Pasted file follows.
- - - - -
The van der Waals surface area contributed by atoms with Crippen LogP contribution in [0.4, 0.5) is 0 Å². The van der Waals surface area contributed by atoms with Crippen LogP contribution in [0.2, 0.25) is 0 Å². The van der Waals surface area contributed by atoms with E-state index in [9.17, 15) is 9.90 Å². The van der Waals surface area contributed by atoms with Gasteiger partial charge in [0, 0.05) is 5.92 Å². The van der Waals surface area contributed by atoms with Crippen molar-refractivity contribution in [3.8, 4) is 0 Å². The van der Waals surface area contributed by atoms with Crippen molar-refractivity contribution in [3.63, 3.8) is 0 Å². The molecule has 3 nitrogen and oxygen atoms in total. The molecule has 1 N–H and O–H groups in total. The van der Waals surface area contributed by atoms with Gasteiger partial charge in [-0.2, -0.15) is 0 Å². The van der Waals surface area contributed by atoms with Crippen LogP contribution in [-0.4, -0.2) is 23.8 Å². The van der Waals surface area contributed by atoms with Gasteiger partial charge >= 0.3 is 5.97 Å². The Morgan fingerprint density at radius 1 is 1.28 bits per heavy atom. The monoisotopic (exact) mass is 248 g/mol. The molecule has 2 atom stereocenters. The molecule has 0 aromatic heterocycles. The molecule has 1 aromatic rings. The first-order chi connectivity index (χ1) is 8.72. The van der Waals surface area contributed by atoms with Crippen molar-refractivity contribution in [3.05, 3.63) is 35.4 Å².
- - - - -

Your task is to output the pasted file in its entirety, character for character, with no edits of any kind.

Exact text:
The van der Waals surface area contributed by atoms with Crippen LogP contribution in [0.4, 0.5) is 0 Å². The van der Waals surface area contributed by atoms with Crippen LogP contribution in [0.2, 0.25) is 0 Å². The van der Waals surface area contributed by atoms with E-state index in [9.17, 15) is 9.90 Å². The van der Waals surface area contributed by atoms with Gasteiger partial charge in [0, 0.05) is 5.92 Å². The van der Waals surface area contributed by atoms with Crippen molar-refractivity contribution in [3.8, 4) is 0 Å². The van der Waals surface area contributed by atoms with Crippen molar-refractivity contribution in [3.63, 3.8) is 0 Å². The molecule has 3 nitrogen and oxygen atoms in total. The molecule has 1 N–H and O–H groups in total. The van der Waals surface area contributed by atoms with Gasteiger partial charge in [-0.2, -0.15) is 0 Å². The van der Waals surface area contributed by atoms with Crippen LogP contribution in [-0.4, -0.2) is 23.8 Å². The van der Waals surface area contributed by atoms with Gasteiger partial charge >= 0.3 is 5.97 Å². The Morgan fingerprint density at radius 1 is 1.28 bits per heavy atom. The monoisotopic (exact) mass is 248 g/mol. The molecule has 2 atom stereocenters. The molecule has 0 aromatic heterocycles. The molecule has 1 aromatic rings. The first-order chi connectivity index (χ1) is 8.72. The van der Waals surface area contributed by atoms with Crippen molar-refractivity contribution in [3.05, 3.63) is 35.4 Å².